400930: 97ffffc8 bl 400850 &lt;_ZStlsISt11char_traitsIcEERSt13basic_ostreamIcT_ES5_PKc@plt&gt; // print msg
 400934: 913fc3a1 add x1, x29, #0xff0
 400938: 913e8034 add x20, x1, #0xfa0
 40093c: aa0103f3 mov x19, x1
 400940: 52800c96 mov w22, #0x64 // #100
 400944: 97ffffcb bl 400870 &lt;rand@plt&gt; // random function call
 400948: 1ad60c01 sdiv w1, w0, w22
 40094c: 1b168020 msub w0, w1, w22, w0
 400950: b8004660 str w0, [x19],#4
 400954: eb14027f cmp x19, x20
 400958: 54ffff61 b.ne 400944 &lt;main+0x7c&gt;// branch to label 400944 if not equal
 40095c: 91082316 add x22, x24, #0x208
 400960: 90000001 adrp x1, 400000 &lt;_init-0x7b8&gt;
 400964: aa1603e0 mov x0, x22
 400968: 91340021 add x1, x1, #0xd00
 40096c: 90000019 adrp x25, 400000 &lt;_init-0x7b8&gt;

 //================First array output =========
 400970: 97ffffb8 bl 400850 &lt;_ZStlsISt11char_traitsIcEERSt13basic_ostreamIcT_ES5_PKc@plt&gt; // print msg
 400974: 910143b3 add x19, x29, #0x50
 400978: 91346337 add x23, x25, #0xd18
 40097c: b8404661 ldr w1, [x19],#4
 400980: aa1603e0 mov x0, x22
 400984: 97ffff9b bl 4007f0 &lt;_ZNSolsEi@plt&gt; // print first array elements
 400988: aa1703e1 mov x1, x23
 40098c: d2800022 mov x2, #0x1 // #1
 400990: 97ffffbc bl 400880 &lt;_ZSt16__ostream_insertIcSt11char_traitsIcEERSt13basic_ostreamIT_T0_ES6_PKS3_l@plt&gt; // print new line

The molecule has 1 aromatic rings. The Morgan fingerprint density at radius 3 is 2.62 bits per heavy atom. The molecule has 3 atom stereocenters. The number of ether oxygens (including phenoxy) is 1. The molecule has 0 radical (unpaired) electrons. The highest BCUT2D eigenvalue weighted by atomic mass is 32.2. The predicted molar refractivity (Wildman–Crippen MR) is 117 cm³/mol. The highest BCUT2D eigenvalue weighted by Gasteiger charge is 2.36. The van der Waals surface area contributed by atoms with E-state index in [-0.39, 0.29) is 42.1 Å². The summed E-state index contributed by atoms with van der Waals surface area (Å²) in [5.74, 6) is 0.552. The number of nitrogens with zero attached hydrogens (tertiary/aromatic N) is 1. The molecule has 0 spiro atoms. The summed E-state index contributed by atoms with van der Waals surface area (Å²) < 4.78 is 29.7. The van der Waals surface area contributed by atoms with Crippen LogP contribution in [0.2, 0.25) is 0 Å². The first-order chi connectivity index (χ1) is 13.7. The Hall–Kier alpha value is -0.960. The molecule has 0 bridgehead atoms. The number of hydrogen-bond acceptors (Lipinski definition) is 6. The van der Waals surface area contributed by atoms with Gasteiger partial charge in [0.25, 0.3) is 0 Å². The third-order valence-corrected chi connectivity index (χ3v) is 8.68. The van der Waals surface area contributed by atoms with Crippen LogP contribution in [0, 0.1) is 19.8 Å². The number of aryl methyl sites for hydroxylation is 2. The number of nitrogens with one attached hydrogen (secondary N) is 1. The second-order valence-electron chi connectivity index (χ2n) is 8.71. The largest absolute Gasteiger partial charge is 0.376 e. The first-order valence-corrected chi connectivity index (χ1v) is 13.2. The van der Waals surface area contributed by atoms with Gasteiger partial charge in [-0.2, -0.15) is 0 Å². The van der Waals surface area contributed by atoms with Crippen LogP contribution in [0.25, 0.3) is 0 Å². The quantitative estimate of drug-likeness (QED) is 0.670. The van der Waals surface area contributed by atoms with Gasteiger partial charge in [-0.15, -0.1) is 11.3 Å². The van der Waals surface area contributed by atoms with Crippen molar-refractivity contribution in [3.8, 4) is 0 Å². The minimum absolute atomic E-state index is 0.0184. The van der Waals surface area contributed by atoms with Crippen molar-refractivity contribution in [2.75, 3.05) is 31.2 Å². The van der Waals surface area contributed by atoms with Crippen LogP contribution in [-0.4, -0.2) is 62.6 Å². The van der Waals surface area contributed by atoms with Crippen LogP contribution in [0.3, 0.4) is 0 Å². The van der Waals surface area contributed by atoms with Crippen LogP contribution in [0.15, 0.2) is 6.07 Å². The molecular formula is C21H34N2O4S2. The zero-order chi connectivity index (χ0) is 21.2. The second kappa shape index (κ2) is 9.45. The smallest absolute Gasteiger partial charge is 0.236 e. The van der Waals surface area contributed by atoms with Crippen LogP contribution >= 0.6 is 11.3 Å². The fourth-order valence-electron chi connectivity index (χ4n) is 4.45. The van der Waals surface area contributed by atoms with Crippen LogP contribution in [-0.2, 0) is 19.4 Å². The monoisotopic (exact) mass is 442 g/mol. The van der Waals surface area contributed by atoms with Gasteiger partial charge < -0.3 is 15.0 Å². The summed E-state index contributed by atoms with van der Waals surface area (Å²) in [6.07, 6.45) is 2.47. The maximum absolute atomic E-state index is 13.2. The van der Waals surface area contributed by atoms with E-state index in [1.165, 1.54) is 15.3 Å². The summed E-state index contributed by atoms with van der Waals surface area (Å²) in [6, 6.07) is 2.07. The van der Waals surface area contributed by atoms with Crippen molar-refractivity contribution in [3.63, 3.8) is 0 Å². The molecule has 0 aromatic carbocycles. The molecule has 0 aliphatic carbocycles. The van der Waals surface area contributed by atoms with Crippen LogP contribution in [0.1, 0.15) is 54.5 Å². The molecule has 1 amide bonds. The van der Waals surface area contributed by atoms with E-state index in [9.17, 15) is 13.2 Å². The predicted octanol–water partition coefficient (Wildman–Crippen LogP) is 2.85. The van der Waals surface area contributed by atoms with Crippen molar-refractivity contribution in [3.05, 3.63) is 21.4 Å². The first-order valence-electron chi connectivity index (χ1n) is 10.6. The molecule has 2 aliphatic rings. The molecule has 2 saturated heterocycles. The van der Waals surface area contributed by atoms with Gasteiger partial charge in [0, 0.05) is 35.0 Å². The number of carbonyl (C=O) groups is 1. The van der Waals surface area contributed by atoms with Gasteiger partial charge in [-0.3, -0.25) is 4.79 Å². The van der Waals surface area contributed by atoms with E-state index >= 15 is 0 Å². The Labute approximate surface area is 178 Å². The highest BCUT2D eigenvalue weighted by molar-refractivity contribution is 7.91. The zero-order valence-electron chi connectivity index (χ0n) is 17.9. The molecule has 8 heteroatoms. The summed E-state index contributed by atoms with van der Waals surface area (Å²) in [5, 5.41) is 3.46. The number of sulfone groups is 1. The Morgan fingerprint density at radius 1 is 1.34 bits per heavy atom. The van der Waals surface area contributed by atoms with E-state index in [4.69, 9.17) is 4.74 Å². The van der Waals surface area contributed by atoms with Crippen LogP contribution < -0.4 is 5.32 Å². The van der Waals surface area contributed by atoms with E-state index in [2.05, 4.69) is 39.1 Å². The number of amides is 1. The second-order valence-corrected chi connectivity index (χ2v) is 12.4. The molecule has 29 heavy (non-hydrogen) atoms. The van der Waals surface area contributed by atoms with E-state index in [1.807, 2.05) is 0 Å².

400994: eb15027f cmp x19, x21
 400998: 54ffff21 b.ne 40097c &lt;main+0xb4&gt; // branch to label 40097c if not equal
 40099c: 90000001 adrp x1, 400000 &lt;_init-0x7b8&gt;
 4009a0: aa1603e0 mov x0, x22
 4009a4: 91348021 add x1, x1, #0xd20

 //================Second array output =========
 4009a8: 97ffffaa bl 400850 &lt;_ZStlsISt11char_traitsIcEERSt13basic_ostreamIcT_ES5_PKc@plt&gt; // print msg
 4009ac: 913fc3b3 add x19, x29, #0xff0
 4009b0: b8404661 ldr w1, [x19],#4
 4009b4: aa1603e0 mov x0, x22
 4009b8: 97ffff8e bl 4007f0 &lt;_ZNSolsEi@plt&gt;
 4009bc: aa1703e1 mov x1, x23
 4009c0: d2800022 mov x2, #0x1 // #1
 4009c4: 97ffffaf bl 400880 &lt;_ZSt16__ostream_insertIcSt11char_traitsIcEERSt13basic_ostreamIT_T0_ES6_PKS3_l@plt&gt; // print new line
 4009c8: eb14027f cmp x19, x20
 4009cc: 54ffff21 b.ne 4009b0 &lt;main+0xe8&gt; // branch to label 4009b0 if not equal
 4009d0: d2800000 mov x0, #0x0 // #0
 4009d4: 910143a3 add x3, x29, #0x50
 4009d8: 8b000062 add x2, x3, x0
 4009dc: 913fc3a3 add x3, x29, #0xff0

 //================Second array output =========
 4009e0: 8b000061 add x1, x3, x0
 4009e4: 4c407841 ld1 {v1.4s}, [x2]
 4009e8: d283f202 mov x2, #0x1f90 // #8080
 4009ec: 4c407820 ld1 {v0.4s}, [x1]
 4009f0: 8b1d0042 add x2, x2, x29
 4009f4: 8b000041 add x1, x2, x0
 4009f8: 4ea08420 add v0.4s, v1.4s, v0.4s
 4009fc: 91004000 add x0, x0, #0x10
 400a00: 4c007820 st1 {v0.4s}, [x1]
 400a04: f13e801f cmp x0, #0xfa0
 400a08: 54fffe61 b.ne 4009d4 &lt;main+0x10c&gt; // branch to label 4009d4 if not equal